By the 1948 War of Independence, the Language Committee was active in several cities throughout the country and aided in the formation of governmental terms for the burgeoning state. During the war, however, when Jerusalem (the hub of activity) was isolated from the rest of the country, the work of the Language Committee slowed down substantially. This had a negative influence on the funding of the Language Committee since it had never been recognized as an official national body and received no financial support apart from a few private donations.
It was understood, even before the foundation of the state, that it was necessary to establish an officially recognized institute of Hebrew language. In October 1948, a preliminary committee was formed to prepare the foundation for the Academy of the Hebrew Language as an official body for research and guidelines.
By January 1949, the establishment of the Academy of the Hebrew Language was declared in the presence of Prime Minister, David Ben-Gurion, and was enacted into law in August 1953. The lag between establishment and the law was largely due to the name “Academia” or Academy. Ben-Gurion was against a foreign word as the name of the institution, but the members of the Committee stood firm. In the end it was explicitly stated in the law that the institution had the right to name itself.
The first 15 members were chosen in 1953 and the name “Ha’Akademia LaLashon Ha’Ivrit” (the Academy of the Hebrew Language) was chosen in the first meetings of the organization, along with the creation of its charter and goals:
- To gather and research Hebrew language vocabulary of all periods and levels
- To research the forms of Hebrew and its history
- To guide the natural development of the language according to the needs and possibilities in all fields, in vocabulary, grammar, writing, and transliteration.
4 Kislev 5773, 18 November 2012
In November 2012, in the midst of the Gaza conflict, the Cabinet approved the founding of a national Center for the Hebrew Language in Jerusalem. The new Center would house the Academy of the Hebrew Language and The Hebrew Museum – the first ever museum devoted to the history of the Hebrew language. The Center will serve as an attraction for visitors from Israel and abroad, and as a national and cultural meeting point for both Israelis, Diaspora Jews and other lovers and students of Hebrew.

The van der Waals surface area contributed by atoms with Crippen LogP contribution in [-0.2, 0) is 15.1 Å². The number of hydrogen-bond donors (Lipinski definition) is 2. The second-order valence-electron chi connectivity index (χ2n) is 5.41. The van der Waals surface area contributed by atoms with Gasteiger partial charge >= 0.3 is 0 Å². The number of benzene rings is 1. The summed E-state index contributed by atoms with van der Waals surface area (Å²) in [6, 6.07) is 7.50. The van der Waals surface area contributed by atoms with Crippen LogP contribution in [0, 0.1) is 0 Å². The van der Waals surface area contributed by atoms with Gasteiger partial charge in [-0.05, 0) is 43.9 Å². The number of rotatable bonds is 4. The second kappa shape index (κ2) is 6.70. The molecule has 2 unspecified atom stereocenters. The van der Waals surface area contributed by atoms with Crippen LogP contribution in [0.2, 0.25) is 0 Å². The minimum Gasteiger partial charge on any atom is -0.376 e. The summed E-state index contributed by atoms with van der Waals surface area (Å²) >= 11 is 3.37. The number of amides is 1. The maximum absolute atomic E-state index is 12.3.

The Academy of the Hebrew Language is charged with overseeing and guiding the founding of the Center. Academy president, Professor Moshe Bar-Asher, has been appointed chairperson of the project’s steering committee and will coordinate the overall effort in cooperation with the Office of the Prime Minister and other government offices, the Jerusalem municipality, the World Zionist Organization, and donors. In addition, the government has committed funds for planning the Center. The Jerusalem municipality and the World Zionist Organization will assist in funding the planning stage, as well.
Professor Bar-Asher, in thanking the Prime Minister and the Cabinet for their decision, noted that this places Israel among the ranks of other states that have set their national language at the center of their existence and culture. He recalled how David Ben-Gurion sat in on the Cabinet session that approved the founding of the Academy of the Hebrew Language in the middle of the War of Independence. Ben-Gurion stated that the Israeli government would take the time, particularly during the war, to address the status of Hebrew and to establish a home for the Hebrew language.
The Minister of Culture and Sport at the time, MK Limor Livnat, expressed approval of the government decision and noted that this government has already devoted attention and resources to strengthening the status of the Hebrew language.
The Cabinet’s decision to create a lasting center for the Hebrew language is a historic one, because of the unique history of the Hebrew language, especially in the past 120 years, and because of the living, effervescent nature of Hebrew now and in the future in the State of Israel.Back to top